The writing is exquisite and you will not want it to end.  Discovery is the first of what will be a trilogy.  The second book is due out in 2012 and I am trying to figure out how I can possibly enjoy another book in the meantime.  

(FCC: I have not been compensated by the Author or Publisher for recommending this book.  I purchased the book with my own funds.)

Thursday, March 24, 2011

We've Had Some Rain, Clearly

Tuesday, March 22, 2011

Back At It

Thanks to a wicked storm we were without power here for about 48 hours.  Add that to the fact that my computer was in the shop getting a new hard drive and a bunch of other stuff, and you will understand why blogging has not been very regular.  

While I get things back in order (and throw a bunch of stuff out of the refrigerator) I will leave you with a few photos of the recent "Super Moon".  I didn't think the size difference was noticeable until I took these photos and saw how much of the frame the moon takes up compared to previous shots I have taken.  For perspective and orientation, the large crater on the right of the moon in these photos is Tycho.

Friday, March 18, 2011

Photography Lesson II - Camera Settings

I got positive feedback about the last photography lesson and I hope some of you found it helpful. Since we have gone over equipment, I will now move on to discussing how to use the settings on your camera.

If you are anything like me you took one look at the User Guide for your camera, put it aside and figured out the camera by using it. The only way I could do this however, was because I have a background in photography and know what the various settings and buttons mean. However, camera settings vary widely and sometimes I do need to refer to the User Guide. A problem that may stand in your way if you aren't familiar with cameras, is that the User Guide may not be helpful because you can't translate what the settings mean. These problems are pretty specific to Digital SLR cameras since point and shoot models generally only have Auto mode.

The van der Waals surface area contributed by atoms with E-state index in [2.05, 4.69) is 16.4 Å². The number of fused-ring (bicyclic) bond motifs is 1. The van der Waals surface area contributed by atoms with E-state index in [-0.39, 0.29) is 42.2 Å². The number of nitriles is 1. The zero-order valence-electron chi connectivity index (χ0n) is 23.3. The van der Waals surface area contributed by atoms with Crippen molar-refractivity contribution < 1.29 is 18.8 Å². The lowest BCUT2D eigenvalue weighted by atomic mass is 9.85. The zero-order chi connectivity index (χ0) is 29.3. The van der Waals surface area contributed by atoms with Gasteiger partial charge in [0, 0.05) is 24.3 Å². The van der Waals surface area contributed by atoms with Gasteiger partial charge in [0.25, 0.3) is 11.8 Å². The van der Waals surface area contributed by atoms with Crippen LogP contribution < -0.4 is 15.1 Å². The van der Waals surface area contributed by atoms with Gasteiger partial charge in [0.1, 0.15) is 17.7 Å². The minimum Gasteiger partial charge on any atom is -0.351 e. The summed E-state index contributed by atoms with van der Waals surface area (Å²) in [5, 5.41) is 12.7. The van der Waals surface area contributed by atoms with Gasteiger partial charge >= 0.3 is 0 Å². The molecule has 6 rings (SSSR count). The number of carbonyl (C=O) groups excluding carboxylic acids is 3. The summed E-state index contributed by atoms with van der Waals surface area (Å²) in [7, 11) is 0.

What I would like to do next is introduce you to the main settings on a camera. These will help you understand what your camera is doing by itself when it is in Auto mode. My camera is only in Auto mode if I hand it to someone else so they can take a picture of me. The rest of the time I keep it in Manual mode. This means that I individually adjust the settings for each photo shoot and usually multiple times during the shoot. This isn't as time consuming or daunting as it sounds, and I hope that by the end of this Photography Lesson series you will feel comfortable enough to explore Manual mode. I think you will be pleased with the results. You will certainly be getting more out of your camera. Here is an overview of the basic settings on your camera.